Use of RPA data bots in logistics means considerable savings
In the world of logistics, robotic process automation (RPA) can raise productivity, service levels and staff capacity by 35 to 50 percent. That means that the automation of administrative tasks using RPA data bots will result in immediate savings of 25 to 50 percent, as was seen in the Flanders Institute for Logistics’ (VIL) RPA Databots project. The innovation cluster for logistics is offering a low-threshold and low-cost system that allows logistics companies to quickly automate their administrative processes.
Software company Kofax says that 32 percent of transport and logistics companies still rely on manual labour in over half of their administrative processes. Automating these processes using RPA technology would consequently be a huge potential gain for the industry, especially as it is known for the large quantities of documents and systems that should ideally all be processed seamlessly.
Data bots are "virtual staff" that use robotic process automation (RPA) to provide a rapid and cheap solution when it comes to automating administrative processes. These software robots take over the routine processing of data and documents from actual staff, allowing the latter to focus on complex tasks, customer relationships and all the rest. Without requiring complicated modifications to existing IT systems, the data bot logs in, simulates keyboard and mouse inputs and reads information on the monitors.
The following brief video, which can be viewed here, provides a concise outline of how RPA works.
The technology is low threshold, so even SMEs can implement it, and it is manufactured by a range of companies on the basis of a licensing model, with the three biggest being UIPath, BluePrism and Automation Anywhere. 'A "basic" project costs between 10,000 and 25,000 euros, with the immediate costs consisting of the price for the robot or robots, an annual licence fee and training,' said VIL project leader Sophie Delannoy. 'The indirect costs are low, and primarily relate to work performed by the IT department and the end users, as well as maintenance costs.'
Completely financially feasible
Delannoy believes that the use of data bots is completely financially feasible. 'The return on investment (ROI) can be easily calculated – just compare the average price of around 20,000 euros with the wage costs for a physical employee. It is a simple cost/benefit analysis and the ROI ranges from 30 to 200 percent, with a standard payback period of three to six months,' she said. 'RPA raises productivity, service levels and staff capacity by 35 to 50 percent. That means immediate savings of 25 to 50 percent through the automation of tasks at a fraction of the cost of the human equivalent.'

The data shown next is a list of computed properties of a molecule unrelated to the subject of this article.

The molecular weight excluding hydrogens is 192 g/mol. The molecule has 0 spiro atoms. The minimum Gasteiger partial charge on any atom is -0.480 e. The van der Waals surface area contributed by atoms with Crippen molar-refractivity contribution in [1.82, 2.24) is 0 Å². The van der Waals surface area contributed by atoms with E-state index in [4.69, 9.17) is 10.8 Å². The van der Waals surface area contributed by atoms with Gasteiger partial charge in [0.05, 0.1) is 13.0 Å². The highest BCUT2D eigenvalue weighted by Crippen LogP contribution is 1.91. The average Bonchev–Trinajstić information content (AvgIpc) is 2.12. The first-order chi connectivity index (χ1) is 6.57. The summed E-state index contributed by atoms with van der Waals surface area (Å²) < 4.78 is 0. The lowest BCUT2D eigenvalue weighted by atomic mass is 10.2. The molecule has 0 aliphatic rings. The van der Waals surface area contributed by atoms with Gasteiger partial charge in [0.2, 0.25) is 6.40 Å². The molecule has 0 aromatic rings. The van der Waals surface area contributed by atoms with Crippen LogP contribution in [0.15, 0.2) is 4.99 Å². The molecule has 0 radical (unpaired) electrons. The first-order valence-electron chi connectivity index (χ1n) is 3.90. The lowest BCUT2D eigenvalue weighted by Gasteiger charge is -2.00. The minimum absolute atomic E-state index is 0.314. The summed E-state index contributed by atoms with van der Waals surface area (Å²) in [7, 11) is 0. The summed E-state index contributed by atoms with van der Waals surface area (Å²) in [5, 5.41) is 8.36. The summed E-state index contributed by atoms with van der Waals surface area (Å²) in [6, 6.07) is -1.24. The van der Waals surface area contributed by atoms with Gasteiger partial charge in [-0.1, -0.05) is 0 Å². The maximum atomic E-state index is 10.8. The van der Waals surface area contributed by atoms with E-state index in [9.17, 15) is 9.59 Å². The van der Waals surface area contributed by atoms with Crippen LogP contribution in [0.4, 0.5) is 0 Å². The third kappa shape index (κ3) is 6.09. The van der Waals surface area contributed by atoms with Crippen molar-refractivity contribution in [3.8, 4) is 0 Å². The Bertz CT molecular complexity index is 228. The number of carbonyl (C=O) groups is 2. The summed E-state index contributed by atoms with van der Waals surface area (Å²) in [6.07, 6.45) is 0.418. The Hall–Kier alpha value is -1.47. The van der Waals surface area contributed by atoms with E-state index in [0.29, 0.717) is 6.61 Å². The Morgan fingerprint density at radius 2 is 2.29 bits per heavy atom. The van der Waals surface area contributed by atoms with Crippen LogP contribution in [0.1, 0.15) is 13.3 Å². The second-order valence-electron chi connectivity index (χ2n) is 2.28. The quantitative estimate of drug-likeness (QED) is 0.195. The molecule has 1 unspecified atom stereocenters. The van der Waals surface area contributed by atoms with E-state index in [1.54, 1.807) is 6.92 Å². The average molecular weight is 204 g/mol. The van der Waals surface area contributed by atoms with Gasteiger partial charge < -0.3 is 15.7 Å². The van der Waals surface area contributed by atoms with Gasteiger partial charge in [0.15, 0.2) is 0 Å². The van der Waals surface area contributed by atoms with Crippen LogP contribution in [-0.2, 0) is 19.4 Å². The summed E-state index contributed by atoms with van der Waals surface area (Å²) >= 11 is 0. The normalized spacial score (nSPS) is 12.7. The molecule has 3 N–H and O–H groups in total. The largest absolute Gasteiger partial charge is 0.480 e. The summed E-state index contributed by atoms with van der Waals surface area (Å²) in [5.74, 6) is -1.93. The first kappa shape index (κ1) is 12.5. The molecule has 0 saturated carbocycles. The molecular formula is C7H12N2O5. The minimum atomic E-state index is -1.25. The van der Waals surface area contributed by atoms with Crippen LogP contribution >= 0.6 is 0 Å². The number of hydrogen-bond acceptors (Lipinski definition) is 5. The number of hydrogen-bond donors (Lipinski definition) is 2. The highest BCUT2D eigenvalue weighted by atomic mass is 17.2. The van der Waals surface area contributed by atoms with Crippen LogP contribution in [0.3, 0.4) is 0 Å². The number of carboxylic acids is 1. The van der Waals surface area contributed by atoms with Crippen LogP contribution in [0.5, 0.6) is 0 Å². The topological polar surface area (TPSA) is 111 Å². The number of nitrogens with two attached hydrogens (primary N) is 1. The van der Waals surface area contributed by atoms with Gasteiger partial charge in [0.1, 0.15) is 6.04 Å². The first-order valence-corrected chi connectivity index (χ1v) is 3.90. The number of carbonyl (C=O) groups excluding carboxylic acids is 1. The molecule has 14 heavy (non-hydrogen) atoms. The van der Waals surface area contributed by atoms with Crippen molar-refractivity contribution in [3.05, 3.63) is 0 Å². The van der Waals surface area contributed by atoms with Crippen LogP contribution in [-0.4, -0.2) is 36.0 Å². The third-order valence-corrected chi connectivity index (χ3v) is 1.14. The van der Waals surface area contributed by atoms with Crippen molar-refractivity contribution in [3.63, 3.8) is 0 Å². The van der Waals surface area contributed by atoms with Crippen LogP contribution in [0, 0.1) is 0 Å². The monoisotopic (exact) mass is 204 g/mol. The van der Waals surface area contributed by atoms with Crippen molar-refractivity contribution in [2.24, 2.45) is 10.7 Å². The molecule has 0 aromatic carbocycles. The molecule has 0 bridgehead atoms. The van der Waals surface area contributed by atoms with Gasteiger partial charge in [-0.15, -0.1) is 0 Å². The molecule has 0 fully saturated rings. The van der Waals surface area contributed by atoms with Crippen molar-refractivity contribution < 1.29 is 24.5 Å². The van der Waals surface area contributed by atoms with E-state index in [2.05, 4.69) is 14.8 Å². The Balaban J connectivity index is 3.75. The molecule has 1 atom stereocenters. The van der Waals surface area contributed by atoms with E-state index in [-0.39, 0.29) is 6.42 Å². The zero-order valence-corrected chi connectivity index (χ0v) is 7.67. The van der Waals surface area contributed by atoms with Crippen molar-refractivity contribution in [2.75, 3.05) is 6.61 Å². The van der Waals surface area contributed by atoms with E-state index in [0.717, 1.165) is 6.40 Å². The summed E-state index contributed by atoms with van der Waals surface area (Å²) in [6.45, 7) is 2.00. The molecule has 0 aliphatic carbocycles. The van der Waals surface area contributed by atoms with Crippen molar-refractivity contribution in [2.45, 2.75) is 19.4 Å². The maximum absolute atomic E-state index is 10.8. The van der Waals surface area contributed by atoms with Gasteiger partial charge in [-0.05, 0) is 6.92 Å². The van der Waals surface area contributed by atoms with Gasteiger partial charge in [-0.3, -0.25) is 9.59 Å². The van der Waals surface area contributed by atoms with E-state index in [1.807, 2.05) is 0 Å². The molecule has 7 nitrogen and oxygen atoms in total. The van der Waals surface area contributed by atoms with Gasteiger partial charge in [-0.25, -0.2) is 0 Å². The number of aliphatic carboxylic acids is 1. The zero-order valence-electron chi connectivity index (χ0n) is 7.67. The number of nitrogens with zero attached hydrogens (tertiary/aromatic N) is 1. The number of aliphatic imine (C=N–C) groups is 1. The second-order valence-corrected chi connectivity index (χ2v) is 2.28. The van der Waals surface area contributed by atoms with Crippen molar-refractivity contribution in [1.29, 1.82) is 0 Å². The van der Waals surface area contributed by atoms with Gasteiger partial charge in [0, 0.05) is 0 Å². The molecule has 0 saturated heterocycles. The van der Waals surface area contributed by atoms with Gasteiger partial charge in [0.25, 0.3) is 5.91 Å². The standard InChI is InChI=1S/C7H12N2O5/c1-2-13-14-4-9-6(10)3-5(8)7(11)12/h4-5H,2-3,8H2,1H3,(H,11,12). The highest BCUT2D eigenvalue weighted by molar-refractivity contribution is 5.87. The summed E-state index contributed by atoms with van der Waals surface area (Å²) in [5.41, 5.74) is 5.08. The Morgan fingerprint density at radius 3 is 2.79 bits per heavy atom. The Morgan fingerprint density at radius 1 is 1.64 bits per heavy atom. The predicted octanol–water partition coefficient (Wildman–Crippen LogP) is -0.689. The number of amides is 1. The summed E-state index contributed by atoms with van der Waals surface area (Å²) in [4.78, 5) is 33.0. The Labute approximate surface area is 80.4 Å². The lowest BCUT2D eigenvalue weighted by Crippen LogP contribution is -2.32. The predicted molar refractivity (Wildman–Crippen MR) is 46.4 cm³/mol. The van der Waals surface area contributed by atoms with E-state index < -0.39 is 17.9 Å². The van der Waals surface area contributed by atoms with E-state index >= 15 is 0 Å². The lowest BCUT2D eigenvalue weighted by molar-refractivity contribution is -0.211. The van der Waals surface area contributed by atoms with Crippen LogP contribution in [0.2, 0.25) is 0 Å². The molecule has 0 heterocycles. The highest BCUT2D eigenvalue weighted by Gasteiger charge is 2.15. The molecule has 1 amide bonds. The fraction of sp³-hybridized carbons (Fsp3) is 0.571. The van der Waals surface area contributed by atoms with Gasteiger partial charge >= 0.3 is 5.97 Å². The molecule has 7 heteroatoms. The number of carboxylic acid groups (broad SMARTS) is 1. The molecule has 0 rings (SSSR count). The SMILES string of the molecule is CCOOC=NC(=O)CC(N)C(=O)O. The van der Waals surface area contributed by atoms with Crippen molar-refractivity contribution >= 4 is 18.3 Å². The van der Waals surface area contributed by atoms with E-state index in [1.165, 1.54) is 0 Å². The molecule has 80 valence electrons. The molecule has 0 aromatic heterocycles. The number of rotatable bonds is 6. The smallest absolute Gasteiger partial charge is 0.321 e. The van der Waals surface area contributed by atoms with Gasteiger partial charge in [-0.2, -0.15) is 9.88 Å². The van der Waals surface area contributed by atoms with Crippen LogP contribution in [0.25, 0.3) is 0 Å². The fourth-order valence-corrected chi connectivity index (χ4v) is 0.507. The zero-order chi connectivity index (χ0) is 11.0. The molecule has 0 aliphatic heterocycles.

A low threshold system
VIL worked together with the eight companies that were part of the RPA Databots project to create a low-threshold and low-cost system that would allow logistics companies to quickly automate their administrative processes. Two processes were trialled at two different companies in order to check the usefulness of the system, with Handico Trucking testing the order processing and Van Moer Logistics trying the pricing process. The outcomes were very positive in both cases.
Gino Withofs, head of Handico Trucking, said that the data bots resulted in efficiency gains of 80 percent for order processing. 'They have also lowered the error rate,' he said. 'That means we have been able to optimise our customer service, and so we will definitely continue to participate.'
Call to action
'Data bots provide proven benefits for logistics companies,' said Sophie Delannoy. 'A considerable reduction in operational costs, a very rapid ROI and dramatically improved productivity. That's why we're putting out a call to action to logistics companies to employ this technology.'